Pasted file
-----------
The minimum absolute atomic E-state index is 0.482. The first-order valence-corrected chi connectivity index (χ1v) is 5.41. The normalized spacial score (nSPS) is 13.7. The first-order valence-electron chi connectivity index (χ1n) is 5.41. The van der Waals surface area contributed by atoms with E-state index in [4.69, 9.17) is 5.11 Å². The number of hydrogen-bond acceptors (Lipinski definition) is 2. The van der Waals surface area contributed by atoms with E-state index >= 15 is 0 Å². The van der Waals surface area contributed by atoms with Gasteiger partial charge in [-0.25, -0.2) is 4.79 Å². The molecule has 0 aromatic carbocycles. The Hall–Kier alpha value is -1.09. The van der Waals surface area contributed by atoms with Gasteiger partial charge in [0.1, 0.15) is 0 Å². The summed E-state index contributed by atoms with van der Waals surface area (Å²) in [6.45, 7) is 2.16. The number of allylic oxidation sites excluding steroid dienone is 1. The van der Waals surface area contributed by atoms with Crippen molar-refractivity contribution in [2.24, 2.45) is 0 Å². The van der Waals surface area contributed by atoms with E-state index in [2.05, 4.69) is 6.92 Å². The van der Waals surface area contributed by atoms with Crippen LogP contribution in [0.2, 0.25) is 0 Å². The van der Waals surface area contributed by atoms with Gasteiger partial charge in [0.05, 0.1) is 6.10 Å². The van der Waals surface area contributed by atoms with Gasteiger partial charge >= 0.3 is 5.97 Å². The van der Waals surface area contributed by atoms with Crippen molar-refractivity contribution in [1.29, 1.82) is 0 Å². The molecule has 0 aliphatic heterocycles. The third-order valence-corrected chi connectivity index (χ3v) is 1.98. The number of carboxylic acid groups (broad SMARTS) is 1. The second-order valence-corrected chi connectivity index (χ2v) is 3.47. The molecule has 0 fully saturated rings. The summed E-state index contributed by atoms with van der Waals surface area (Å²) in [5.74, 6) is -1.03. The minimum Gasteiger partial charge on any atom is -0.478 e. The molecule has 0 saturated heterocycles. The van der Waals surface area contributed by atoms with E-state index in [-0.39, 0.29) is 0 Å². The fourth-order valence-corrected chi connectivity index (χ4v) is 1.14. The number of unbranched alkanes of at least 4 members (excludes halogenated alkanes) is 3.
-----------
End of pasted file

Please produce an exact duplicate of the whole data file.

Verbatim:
The minimum absolute atomic E-state index is 0.482. The first-order valence-corrected chi connectivity index (χ1v) is 5.41. The normalized spacial score (nSPS) is 13.7. The first-order valence-electron chi connectivity index (χ1n) is 5.41. The van der Waals surface area contributed by atoms with E-state index in [4.69, 9.17) is 5.11 Å². The number of hydrogen-bond acceptors (Lipinski definition) is 2. The van der Waals surface area contributed by atoms with E-state index >= 15 is 0 Å². The van der Waals surface area contributed by atoms with Gasteiger partial charge in [-0.25, -0.2) is 4.79 Å². The molecule has 0 aromatic carbocycles. The Hall–Kier alpha value is -1.09. The van der Waals surface area contributed by atoms with Gasteiger partial charge in [0.1, 0.15) is 0 Å². The summed E-state index contributed by atoms with van der Waals surface area (Å²) in [6.45, 7) is 2.16. The number of allylic oxidation sites excluding steroid dienone is 1. The van der Waals surface area contributed by atoms with Crippen molar-refractivity contribution in [2.24, 2.45) is 0 Å². The van der Waals surface area contributed by atoms with E-state index in [2.05, 4.69) is 6.92 Å². The van der Waals surface area contributed by atoms with Crippen LogP contribution in [0.2, 0.25) is 0 Å². The van der Waals surface area contributed by atoms with Gasteiger partial charge in [0.05, 0.1) is 6.10 Å². The van der Waals surface area contributed by atoms with Gasteiger partial charge >= 0.3 is 5.97 Å². The van der Waals surface area contributed by atoms with Crippen molar-refractivity contribution in [1.29, 1.82) is 0 Å². The molecule has 0 aliphatic heterocycles. The third-order valence-corrected chi connectivity index (χ3v) is 1.98. The number of carboxylic acid groups (broad SMARTS) is 1. The second-order valence-corrected chi connectivity index (χ2v) is 3.47. The molecule has 0 fully saturated rings. The summed E-state index contributed by atoms with van der Waals surface area (Å²) in [5.74, 6) is -1.03. The minimum Gasteiger partial charge on any atom is -0.478 e. The molecule has 0 saturated heterocycles. The van der Waals surface area contributed by atoms with E-state index in [-0.39, 0.29) is 0 Å². The fourth-order valence-corrected chi connectivity index (χ4v) is 1.14. The number of unbranched alkanes of at least 4 members (excludes halogenated alkanes) is 3.